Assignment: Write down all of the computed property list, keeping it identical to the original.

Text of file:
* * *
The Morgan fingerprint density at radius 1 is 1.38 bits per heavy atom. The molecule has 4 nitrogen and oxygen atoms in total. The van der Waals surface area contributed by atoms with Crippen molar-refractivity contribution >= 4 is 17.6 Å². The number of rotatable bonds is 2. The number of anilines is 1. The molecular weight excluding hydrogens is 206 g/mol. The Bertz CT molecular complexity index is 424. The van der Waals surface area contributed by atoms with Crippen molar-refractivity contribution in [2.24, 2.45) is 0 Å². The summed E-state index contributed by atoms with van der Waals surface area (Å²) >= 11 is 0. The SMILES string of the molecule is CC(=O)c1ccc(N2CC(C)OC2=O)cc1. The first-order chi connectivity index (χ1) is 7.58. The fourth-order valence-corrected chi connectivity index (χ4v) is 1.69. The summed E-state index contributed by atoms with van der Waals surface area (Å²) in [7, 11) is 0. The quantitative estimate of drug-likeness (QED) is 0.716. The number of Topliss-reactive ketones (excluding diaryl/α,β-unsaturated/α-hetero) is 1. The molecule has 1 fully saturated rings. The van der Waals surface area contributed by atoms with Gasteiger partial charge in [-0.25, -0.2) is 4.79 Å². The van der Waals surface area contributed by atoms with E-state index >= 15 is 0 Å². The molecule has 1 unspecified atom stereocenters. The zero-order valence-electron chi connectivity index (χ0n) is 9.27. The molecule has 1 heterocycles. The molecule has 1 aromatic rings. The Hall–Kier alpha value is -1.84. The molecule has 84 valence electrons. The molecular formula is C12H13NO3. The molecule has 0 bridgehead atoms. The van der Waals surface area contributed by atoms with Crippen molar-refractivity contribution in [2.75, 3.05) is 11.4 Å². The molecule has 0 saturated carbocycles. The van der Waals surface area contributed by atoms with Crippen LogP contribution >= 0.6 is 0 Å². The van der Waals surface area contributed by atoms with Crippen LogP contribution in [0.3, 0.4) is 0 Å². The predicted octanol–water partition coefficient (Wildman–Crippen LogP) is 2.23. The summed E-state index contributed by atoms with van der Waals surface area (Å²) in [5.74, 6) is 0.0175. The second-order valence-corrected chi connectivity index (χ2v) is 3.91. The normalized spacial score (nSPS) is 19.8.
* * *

The Morgan fingerprint density at radius 1 is 1.38 bits per heavy atom. The molecule has 4 nitrogen and oxygen atoms in total. The van der Waals surface area contributed by atoms with Crippen molar-refractivity contribution >= 4 is 17.6 Å². The number of rotatable bonds is 2. The number of anilines is 1. The molecular weight excluding hydrogens is 206 g/mol. The Bertz CT molecular complexity index is 424. The van der Waals surface area contributed by atoms with Crippen molar-refractivity contribution in [2.24, 2.45) is 0 Å². The summed E-state index contributed by atoms with van der Waals surface area (Å²) >= 11 is 0. The SMILES string of the molecule is CC(=O)c1ccc(N2CC(C)OC2=O)cc1. The first-order chi connectivity index (χ1) is 7.58. The fourth-order valence-corrected chi connectivity index (χ4v) is 1.69. The summed E-state index contributed by atoms with van der Waals surface area (Å²) in [7, 11) is 0. The quantitative estimate of drug-likeness (QED) is 0.716. The number of Topliss-reactive ketones (excluding diaryl/α,β-unsaturated/α-hetero) is 1. The molecule has 1 fully saturated rings. The van der Waals surface area contributed by atoms with Gasteiger partial charge in [-0.25, -0.2) is 4.79 Å². The van der Waals surface area contributed by atoms with E-state index >= 15 is 0 Å². The molecule has 1 unspecified atom stereocenters. The zero-order valence-electron chi connectivity index (χ0n) is 9.27. The molecule has 1 heterocycles. The molecule has 1 aromatic rings. The Hall–Kier alpha value is -1.84. The molecule has 84 valence electrons. The molecular formula is C12H13NO3. The molecule has 0 bridgehead atoms. The van der Waals surface area contributed by atoms with Crippen molar-refractivity contribution in [2.75, 3.05) is 11.4 Å². The molecule has 0 saturated carbocycles. The van der Waals surface area contributed by atoms with Crippen LogP contribution >= 0.6 is 0 Å². The van der Waals surface area contributed by atoms with Crippen LogP contribution in [0.3, 0.4) is 0 Å². The predicted octanol–water partition coefficient (Wildman–Crippen LogP) is 2.23. The summed E-state index contributed by atoms with van der Waals surface area (Å²) in [5.74, 6) is 0.0175. The second-order valence-corrected chi connectivity index (χ2v) is 3.91. The normalized spacial score (nSPS) is 19.8.